Ford stock, along with the overwhelming majority of other tickers on the market, is taking a beating these days. Mostly because, well, you know – the COVID-19 effect. But as the wise Warren Buffett once said, “be fearful when others are greedy, and be greedy when others are fearful.” In other words, when everyone else is dumping their Ford stock for pennies on the dollar, the shrewd investor is buying it all up. And that’s exactly what Ford COO, Jim Farley, has done following FoMoCo’s $2 billion loss in Q1 2020.
According to documents filed with the Securities and Exchange Commission (SEC) on Monday, Farley paid roughly $1 million to buy a substantial 194,950 shares of Ford stock on Thursday at about $5.13 a share. That brings his current tally of Ford holdings to 828,922 shares. If one were looking for a sign of investor confidence in the automaker, then this historic purchase should do the trick.
We say historic because, well, a purchase of this size just doesn’t happen very often, especially from a Ford exec. In fact Ford spokesman T.R. Reid noted that “aside from Bill Ford, this is the largest open-market share purchase by a Ford executive in at least the past 10 years.”
Ford’s big purchase happened last August, when the Executive Chairman paid $8 million for 840,962 shares of Ford stock at an average price per share of $9.51. He currently owns a whopping 1.1 million shares in a personal account and an additional 146,096 shares through a company plan.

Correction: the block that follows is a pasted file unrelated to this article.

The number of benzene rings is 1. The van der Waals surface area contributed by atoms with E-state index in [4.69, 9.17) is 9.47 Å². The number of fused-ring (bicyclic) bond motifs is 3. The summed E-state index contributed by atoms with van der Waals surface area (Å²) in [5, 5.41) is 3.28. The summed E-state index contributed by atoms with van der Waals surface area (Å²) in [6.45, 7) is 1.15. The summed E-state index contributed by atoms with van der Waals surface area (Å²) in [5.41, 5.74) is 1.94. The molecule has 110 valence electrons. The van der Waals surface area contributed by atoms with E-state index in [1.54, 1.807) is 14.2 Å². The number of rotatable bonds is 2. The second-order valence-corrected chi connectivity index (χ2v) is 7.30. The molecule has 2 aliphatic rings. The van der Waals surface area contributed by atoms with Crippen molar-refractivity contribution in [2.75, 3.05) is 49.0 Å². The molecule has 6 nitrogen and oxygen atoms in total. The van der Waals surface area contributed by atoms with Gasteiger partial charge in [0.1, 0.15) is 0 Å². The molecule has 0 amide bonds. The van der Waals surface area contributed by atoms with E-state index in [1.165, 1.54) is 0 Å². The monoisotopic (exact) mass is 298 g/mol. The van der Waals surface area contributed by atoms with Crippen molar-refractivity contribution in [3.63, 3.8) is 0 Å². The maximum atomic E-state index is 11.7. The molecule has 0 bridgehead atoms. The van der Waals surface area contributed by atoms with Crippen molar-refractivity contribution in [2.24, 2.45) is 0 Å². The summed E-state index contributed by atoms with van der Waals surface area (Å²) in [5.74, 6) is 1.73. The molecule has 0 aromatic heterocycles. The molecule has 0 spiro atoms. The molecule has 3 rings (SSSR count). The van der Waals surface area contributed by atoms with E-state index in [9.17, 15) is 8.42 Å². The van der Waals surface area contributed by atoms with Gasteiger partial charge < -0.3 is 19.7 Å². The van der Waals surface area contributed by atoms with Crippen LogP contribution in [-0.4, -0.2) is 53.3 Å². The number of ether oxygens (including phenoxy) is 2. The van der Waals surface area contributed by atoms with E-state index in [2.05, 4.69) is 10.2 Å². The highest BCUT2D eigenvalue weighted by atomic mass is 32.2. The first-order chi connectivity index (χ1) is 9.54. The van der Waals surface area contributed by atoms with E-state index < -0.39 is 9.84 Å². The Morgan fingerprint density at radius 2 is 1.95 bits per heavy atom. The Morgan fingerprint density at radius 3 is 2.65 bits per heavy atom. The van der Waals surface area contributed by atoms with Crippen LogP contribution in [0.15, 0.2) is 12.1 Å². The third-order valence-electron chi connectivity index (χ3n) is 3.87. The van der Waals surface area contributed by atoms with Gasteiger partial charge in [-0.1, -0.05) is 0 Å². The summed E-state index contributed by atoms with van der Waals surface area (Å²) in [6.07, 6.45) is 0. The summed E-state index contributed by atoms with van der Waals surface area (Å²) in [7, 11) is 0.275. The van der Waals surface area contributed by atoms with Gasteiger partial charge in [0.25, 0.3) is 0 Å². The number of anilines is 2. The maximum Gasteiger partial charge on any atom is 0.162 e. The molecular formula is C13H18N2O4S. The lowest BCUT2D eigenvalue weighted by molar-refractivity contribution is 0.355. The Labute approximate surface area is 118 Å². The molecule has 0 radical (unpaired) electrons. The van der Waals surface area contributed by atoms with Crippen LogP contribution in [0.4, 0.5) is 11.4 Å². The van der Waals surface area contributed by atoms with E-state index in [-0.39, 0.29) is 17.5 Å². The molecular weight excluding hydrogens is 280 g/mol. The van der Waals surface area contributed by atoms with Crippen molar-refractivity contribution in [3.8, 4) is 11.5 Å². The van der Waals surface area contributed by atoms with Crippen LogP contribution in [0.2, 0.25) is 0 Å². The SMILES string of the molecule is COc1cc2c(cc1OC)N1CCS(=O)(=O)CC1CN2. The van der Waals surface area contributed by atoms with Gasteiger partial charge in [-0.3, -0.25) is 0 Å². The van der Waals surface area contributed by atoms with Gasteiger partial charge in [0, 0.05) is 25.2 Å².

Of course, a million bucks probably isn’t a whole lot of money for Farley, whose total compensation in 2019 was $8.4 million. His base salary was $1.1 million, so perhaps the rest will cover the bills and keep the lights on. Regardless, buying a million dollars worth of stock is nothing less than a major vote of confidence, no matter who you are or how much cash you have in the bank.
And Farley isn’t the only one, as Ford stock has edged up recently as the automaker gets ready to restart production here in the U.S. So smart, forward-thinking investors will clearly follow suit. And it reminds us of yet another great Warren Buffett quote: “The best thing that happens to us is when a great company gets into temporary trouble… We want to buy them when they’re on the operating table.” At this point, Ford might be under the knife, but the prognosis is undoubtedly good.
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